July 18, 2019

July 14th Return home

The alarm is set for 7:00. Our scheduled departure is estimated to be between 8:10 and 8:20. Gail is doubtful she can make it down the gangway, thru the terminal and out to the bus. Her "bug" has taken a toll and she is very weak. We decide to take advantage of wheelchair assistance and just need to get her to deck 5 forward to the gathering place for those passengers needing assistance.

After a brief stop to sit and rest. We make it. Shortly her name is called and we begin our exit. A crew member takes her as far as the elevator, then a shore person takes her from the elevator to baggage claim which today is the first group of luggage as we enter the big hall. I arrange for a stevedor to take our bags.
We continue on our way to customs where we barely pause long enough to open our passports.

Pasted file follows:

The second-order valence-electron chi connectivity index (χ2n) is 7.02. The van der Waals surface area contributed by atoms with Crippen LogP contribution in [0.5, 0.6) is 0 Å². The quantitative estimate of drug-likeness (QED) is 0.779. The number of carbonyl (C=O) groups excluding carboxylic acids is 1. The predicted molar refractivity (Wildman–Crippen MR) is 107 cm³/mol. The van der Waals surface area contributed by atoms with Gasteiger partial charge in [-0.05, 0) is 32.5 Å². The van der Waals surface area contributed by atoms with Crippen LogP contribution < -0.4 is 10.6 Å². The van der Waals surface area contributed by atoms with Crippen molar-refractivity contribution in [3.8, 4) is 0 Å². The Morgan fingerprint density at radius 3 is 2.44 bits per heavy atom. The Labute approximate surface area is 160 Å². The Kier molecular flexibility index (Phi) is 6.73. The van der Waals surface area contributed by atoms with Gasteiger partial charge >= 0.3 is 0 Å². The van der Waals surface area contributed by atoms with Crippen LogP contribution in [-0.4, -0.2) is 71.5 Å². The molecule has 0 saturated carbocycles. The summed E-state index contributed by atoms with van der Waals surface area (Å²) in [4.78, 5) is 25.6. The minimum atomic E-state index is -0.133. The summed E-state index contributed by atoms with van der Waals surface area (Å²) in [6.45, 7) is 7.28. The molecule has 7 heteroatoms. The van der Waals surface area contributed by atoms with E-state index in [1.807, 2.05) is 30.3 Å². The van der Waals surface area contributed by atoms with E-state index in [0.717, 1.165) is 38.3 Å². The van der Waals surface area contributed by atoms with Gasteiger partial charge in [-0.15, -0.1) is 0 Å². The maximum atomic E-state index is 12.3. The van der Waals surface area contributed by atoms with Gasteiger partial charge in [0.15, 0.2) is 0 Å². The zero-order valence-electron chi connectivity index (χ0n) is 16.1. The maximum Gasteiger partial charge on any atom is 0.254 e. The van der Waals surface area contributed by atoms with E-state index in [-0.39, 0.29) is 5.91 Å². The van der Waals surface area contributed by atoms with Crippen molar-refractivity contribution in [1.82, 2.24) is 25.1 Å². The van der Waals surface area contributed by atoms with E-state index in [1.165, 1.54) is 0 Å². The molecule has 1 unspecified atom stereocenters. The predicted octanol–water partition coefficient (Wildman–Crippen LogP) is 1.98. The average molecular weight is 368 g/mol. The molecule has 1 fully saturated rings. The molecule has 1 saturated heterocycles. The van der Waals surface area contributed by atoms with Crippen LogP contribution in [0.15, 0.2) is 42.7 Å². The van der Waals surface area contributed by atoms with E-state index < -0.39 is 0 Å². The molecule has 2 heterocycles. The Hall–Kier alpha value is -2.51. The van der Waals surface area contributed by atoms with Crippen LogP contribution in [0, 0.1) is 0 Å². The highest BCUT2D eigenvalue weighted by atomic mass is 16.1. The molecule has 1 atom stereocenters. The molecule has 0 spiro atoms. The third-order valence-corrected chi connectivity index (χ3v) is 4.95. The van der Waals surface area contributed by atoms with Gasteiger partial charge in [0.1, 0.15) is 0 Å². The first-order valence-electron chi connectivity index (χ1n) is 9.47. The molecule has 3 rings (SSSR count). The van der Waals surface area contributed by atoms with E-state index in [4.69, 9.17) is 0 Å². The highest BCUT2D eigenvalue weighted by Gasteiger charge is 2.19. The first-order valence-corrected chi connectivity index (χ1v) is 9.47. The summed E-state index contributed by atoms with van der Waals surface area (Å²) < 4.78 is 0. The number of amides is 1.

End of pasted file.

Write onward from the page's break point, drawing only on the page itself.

Within less than 20 minutes we are getting off the bus at my car in the parking lot.

Home, unpacked and all the clothes are washed. Gail sees her doctor the next morning. The Z pack has worked and he finds no indication of any serious lingering issues.

In a few days life will return to normal and we will be ready to travel again. Hopefully without an unwanted "bug".

Though disappointing, things happen and one just needs to roll with the tides and deal with what cards you are dealt. Tomorrow is another new day.

July 13 A Sea Day

By early morning the temperatures are already in the low 90's, the skies clear, and the sun very hot. The seas have calmed to nearly flat. The ship is cruising at near top speed of over 23 knots headed back to our home port of Port canaveral.

Gail is still unable to get up for breakfast so I make a trip to the Windjammer. Rest is most important.

I catch an Aqua shown in the morning, and watch most of the Broadway production Greece in the afternoon. I miss the last 5 minutes because nature is calling and I don't dare wait until the end of the show.